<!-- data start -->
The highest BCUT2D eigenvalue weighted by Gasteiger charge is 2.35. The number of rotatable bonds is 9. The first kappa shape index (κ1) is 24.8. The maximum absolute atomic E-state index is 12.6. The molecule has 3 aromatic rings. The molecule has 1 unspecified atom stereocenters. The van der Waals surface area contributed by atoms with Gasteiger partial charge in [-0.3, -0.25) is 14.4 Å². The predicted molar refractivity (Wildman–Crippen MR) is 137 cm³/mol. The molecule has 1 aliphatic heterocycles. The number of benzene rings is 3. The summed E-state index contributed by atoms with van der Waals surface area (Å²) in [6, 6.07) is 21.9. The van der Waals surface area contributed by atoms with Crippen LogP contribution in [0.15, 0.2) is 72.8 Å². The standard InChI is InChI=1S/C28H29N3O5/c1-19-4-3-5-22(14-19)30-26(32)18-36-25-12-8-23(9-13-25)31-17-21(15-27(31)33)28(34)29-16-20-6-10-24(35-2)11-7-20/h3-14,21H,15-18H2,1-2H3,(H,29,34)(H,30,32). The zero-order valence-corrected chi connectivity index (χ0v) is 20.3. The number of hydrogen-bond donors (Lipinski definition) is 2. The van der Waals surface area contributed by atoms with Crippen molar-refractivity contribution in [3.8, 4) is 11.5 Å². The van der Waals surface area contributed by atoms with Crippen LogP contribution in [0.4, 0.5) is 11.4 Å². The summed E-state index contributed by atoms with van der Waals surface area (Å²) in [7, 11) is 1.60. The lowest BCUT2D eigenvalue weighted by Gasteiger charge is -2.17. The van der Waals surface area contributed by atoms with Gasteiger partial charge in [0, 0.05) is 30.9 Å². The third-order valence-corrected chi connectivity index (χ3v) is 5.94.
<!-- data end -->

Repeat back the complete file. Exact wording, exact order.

The highest BCUT2D eigenvalue weighted by Gasteiger charge is 2.35. The number of rotatable bonds is 9. The first kappa shape index (κ1) is 24.8. The maximum absolute atomic E-state index is 12.6. The molecule has 3 aromatic rings. The molecule has 1 unspecified atom stereocenters. The van der Waals surface area contributed by atoms with Gasteiger partial charge in [-0.3, -0.25) is 14.4 Å². The predicted molar refractivity (Wildman–Crippen MR) is 137 cm³/mol. The molecule has 1 aliphatic heterocycles. The number of benzene rings is 3. The summed E-state index contributed by atoms with van der Waals surface area (Å²) in [6, 6.07) is 21.9. The van der Waals surface area contributed by atoms with Crippen LogP contribution in [0.15, 0.2) is 72.8 Å². The standard InChI is InChI=1S/C28H29N3O5/c1-19-4-3-5-22(14-19)30-26(32)18-36-25-12-8-23(9-13-25)31-17-21(15-27(31)33)28(34)29-16-20-6-10-24(35-2)11-7-20/h3-14,21H,15-18H2,1-2H3,(H,29,34)(H,30,32). The zero-order valence-corrected chi connectivity index (χ0v) is 20.3. The number of hydrogen-bond donors (Lipinski definition) is 2. The van der Waals surface area contributed by atoms with Crippen molar-refractivity contribution in [3.8, 4) is 11.5 Å². The van der Waals surface area contributed by atoms with Crippen LogP contribution in [0.4, 0.5) is 11.4 Å². The summed E-state index contributed by atoms with van der Waals surface area (Å²) in [7, 11) is 1.60. The lowest BCUT2D eigenvalue weighted by Gasteiger charge is -2.17. The van der Waals surface area contributed by atoms with Gasteiger partial charge in [0, 0.05) is 30.9 Å². The third-order valence-corrected chi connectivity index (χ3v) is 5.94.